The KwaZulu-Natal Poultry Institute (KZNPI) recently expanded its production facility to include new modular coops well-suited to small-scale farmers on a limited budget. “What small farmers are doing in the rural areas is very important and is a huge inspiration to us all,” KZNPI general manager, Janet Lee, said at the institute’s farmers’ day on 2 June.
The coops are designed and manufactured by Inkukukaya Modular Coop Solutions, which sponsored KZNPI’s broiler and layer sheds as part of its marketing campaign. The sheds are basic and has a distinctive yellow colour.
KZNPI has successfully raised chicks in these coops using the blanket brooding method. A recent trial of chicken growth rates under blanket brooding recorded 221g at 7 days, 546g at 14 days, 1,0kg at 21 days, 1,7kg at 28 days and 2,4kg at 35 days. This compares favourably with growth rates of conventional floor brooding of 230g, 552g, 924g, 1,6kg and 2,4kg at the same time intervals.
The KZNPI is running further trials over the winter months but already sees considerable potential in the product.
“Inkukukaya coops have the potential to allow people to start farming with minimal capital outlay, without the need for bedding material or expensive brooding and with virtually no ‘down time’ between flocks. The system allows for great flexibility and is easy to expand,” says Lee.
The Inkukukaya cage was designed by Botswana poultry farmer, John (Butch) Vaughan-Davies, who approached South African plastic injection moulder, Ian Dickinson, for manufacturing. Dickinson took the design a step further, developing a system of modular plastic panels that simply click and lock into shape.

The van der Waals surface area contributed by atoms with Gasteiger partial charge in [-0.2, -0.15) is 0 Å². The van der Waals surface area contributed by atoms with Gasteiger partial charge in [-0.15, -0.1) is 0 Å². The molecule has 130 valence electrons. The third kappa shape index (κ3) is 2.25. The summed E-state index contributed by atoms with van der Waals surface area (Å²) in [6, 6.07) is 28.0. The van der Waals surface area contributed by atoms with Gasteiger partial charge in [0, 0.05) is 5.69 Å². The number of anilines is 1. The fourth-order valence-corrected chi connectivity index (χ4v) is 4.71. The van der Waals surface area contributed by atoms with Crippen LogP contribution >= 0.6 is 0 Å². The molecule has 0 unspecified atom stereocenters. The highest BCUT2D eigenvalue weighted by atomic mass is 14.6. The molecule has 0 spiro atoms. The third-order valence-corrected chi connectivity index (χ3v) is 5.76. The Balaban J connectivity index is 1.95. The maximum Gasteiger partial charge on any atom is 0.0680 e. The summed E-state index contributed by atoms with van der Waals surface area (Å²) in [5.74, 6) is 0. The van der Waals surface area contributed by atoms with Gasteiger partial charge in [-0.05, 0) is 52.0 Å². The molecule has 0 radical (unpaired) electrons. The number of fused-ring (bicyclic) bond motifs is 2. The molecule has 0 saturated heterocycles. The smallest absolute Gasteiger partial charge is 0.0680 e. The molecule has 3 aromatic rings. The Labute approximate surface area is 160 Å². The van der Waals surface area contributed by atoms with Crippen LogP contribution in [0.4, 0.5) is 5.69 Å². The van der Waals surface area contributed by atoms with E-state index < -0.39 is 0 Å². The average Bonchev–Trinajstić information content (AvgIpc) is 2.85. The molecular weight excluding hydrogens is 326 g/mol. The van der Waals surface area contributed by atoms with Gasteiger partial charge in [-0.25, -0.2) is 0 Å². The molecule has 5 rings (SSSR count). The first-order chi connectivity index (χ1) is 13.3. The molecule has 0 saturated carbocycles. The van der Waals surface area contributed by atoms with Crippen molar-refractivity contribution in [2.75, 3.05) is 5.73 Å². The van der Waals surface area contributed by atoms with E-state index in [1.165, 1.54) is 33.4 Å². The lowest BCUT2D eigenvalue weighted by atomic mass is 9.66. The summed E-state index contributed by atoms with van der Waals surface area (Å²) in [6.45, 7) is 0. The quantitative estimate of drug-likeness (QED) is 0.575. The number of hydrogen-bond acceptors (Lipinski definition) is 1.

The coops are sold in flat-pack form and can be quickly assembled without tools. The coop should ideally be placed under a roof, although to reduce start-up costs an open-sided shed will suffice instead of a conventional, fully-enclosed chicken house.
“The cages must be placed on blocks or a wood or steel framework to lift the coop off the ground and support the coop floor. Fresh air then circulates into the cage from below and droppings fall through to the ground,” explains Dickinson.
No electricity needed
The blanket brooding method is suitable for home-grown chicken production, especially in rural or urban areas where there is no electricity. “Blanket brooding requires no lights, no sawdust or litter, and no electricity or gas for heating, which is a huge cost saving,” says Dickinson. “Farmers simply throw a blanket over the cage for warmth. The blankets are lifted during the day for light and fresh air.”
This system was successfully piloted in conditions where temperatures dropped to 0°C.
The Inkukukaya kit is sold complete with drinkers, feeders and legs at a cost of R1 350 for a 25-bird unit and R4 800 for a 100-bird unit. Each cage measures 2,4m x 0,6m. The product carries a five-year guarantee. Launched in 2014, Inkukukaya has expanded into Zambia, Zimbabwe, Mozambique, Swaziland, Botswana, Uganda, Tanzania, Kenya and Namibia and, six months ago, into South Africa.
“Everyone who works with Inkukukaya sees the advantages,” says Dickinson. “The turnaround time of broilers in a normal house is 6,5 times a year – while the Inkukukaya coop can do nine times a year. Production is therefore higher – and mortality rates are low at around 2%.”
The product has had a “brilliant” response, he says.
“In KZN, we’re stocking our product at Coastal Farmers Coop and TWK outlets and in the Eastern Cape, Umtiza Co-op has been given the exclusive distribution.”